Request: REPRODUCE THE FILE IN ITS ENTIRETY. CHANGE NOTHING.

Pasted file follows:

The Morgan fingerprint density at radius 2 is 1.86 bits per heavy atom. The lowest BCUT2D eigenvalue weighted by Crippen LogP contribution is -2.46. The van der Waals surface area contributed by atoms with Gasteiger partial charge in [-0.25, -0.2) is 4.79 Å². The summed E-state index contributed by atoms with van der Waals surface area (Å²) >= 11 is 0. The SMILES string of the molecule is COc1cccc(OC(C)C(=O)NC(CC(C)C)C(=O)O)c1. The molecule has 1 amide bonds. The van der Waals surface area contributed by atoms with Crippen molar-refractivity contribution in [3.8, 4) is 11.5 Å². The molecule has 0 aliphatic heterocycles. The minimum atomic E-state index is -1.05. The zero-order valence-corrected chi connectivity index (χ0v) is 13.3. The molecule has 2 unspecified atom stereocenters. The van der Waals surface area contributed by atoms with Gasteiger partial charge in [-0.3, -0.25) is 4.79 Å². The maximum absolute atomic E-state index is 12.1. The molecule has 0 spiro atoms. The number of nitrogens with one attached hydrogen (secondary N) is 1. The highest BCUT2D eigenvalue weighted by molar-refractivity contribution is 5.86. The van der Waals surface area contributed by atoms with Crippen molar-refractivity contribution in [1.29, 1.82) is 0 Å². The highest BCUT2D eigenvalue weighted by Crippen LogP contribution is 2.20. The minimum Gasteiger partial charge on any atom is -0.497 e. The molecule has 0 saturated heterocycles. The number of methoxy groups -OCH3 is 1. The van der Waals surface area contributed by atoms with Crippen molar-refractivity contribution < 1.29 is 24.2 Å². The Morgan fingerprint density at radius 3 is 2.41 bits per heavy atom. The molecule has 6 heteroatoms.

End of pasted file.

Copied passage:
The Morgan fingerprint density at radius 2 is 1.86 bits per heavy atom. The lowest BCUT2D eigenvalue weighted by Crippen LogP contribution is -2.46. The van der Waals surface area contributed by atoms with Gasteiger partial charge in [-0.25, -0.2) is 4.79 Å². The summed E-state index contributed by atoms with van der Waals surface area (Å²) >= 11 is 0. The SMILES string of the molecule is COc1cccc(OC(C)C(=O)NC(CC(C)C)C(=O)O)c1. The molecule has 1 amide bonds. The van der Waals surface area contributed by atoms with Crippen molar-refractivity contribution in [3.8, 4) is 11.5 Å². The molecule has 0 aliphatic heterocycles. The minimum atomic E-state index is -1.05. The zero-order valence-corrected chi connectivity index (χ0v) is 13.3. The molecule has 2 unspecified atom stereocenters. The van der Waals surface area contributed by atoms with Gasteiger partial charge in [-0.3, -0.25) is 4.79 Å². The maximum absolute atomic E-state index is 12.1. The molecule has 0 spiro atoms. The number of nitrogens with one attached hydrogen (secondary N) is 1. The highest BCUT2D eigenvalue weighted by molar-refractivity contribution is 5.86. The van der Waals surface area contributed by atoms with Crippen molar-refractivity contribution in [1.29, 1.82) is 0 Å². The highest BCUT2D eigenvalue weighted by Crippen LogP contribution is 2.20. The minimum Gasteiger partial charge on any atom is -0.497 e. The molecule has 0 saturated heterocycles. The number of methoxy groups -OCH3 is 1. The van der Waals surface area contributed by atoms with Crippen molar-refractivity contribution < 1.29 is 24.2 Å². The Morgan fingerprint density at radius 3 is 2.41 bits per heavy atom. The molecule has 6 heteroatoms.